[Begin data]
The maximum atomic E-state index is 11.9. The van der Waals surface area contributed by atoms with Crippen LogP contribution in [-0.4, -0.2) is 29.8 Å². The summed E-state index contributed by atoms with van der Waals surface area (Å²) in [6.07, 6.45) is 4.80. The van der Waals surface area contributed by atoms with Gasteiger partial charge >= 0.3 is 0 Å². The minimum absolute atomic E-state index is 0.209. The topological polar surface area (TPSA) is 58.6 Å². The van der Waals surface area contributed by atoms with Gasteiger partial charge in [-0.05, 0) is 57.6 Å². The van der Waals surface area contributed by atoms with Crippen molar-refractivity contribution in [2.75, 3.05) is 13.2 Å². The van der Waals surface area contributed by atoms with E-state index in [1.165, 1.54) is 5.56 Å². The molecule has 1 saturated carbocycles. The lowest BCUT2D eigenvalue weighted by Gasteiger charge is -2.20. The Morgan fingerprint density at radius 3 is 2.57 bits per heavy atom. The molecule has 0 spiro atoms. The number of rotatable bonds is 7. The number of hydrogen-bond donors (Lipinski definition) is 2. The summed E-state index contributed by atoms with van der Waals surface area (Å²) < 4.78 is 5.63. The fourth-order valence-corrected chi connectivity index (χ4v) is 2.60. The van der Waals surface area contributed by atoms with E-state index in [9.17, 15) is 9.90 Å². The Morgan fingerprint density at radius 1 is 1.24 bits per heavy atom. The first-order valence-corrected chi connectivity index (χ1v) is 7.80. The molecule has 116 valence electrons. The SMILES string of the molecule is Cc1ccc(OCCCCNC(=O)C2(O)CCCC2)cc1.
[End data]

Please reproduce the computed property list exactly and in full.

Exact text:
The maximum atomic E-state index is 11.9. The van der Waals surface area contributed by atoms with Crippen LogP contribution in [-0.4, -0.2) is 29.8 Å². The summed E-state index contributed by atoms with van der Waals surface area (Å²) in [6.07, 6.45) is 4.80. The van der Waals surface area contributed by atoms with Gasteiger partial charge >= 0.3 is 0 Å². The minimum absolute atomic E-state index is 0.209. The topological polar surface area (TPSA) is 58.6 Å². The van der Waals surface area contributed by atoms with Gasteiger partial charge in [-0.05, 0) is 57.6 Å². The van der Waals surface area contributed by atoms with Crippen molar-refractivity contribution in [2.75, 3.05) is 13.2 Å². The van der Waals surface area contributed by atoms with E-state index in [1.165, 1.54) is 5.56 Å². The molecule has 1 saturated carbocycles. The lowest BCUT2D eigenvalue weighted by Gasteiger charge is -2.20. The Morgan fingerprint density at radius 3 is 2.57 bits per heavy atom. The molecule has 0 spiro atoms. The number of rotatable bonds is 7. The number of hydrogen-bond donors (Lipinski definition) is 2. The summed E-state index contributed by atoms with van der Waals surface area (Å²) < 4.78 is 5.63. The fourth-order valence-corrected chi connectivity index (χ4v) is 2.60. The van der Waals surface area contributed by atoms with E-state index in [9.17, 15) is 9.90 Å². The Morgan fingerprint density at radius 1 is 1.24 bits per heavy atom. The first-order valence-corrected chi connectivity index (χ1v) is 7.80. The molecule has 116 valence electrons. The SMILES string of the molecule is Cc1ccc(OCCCCNC(=O)C2(O)CCCC2)cc1.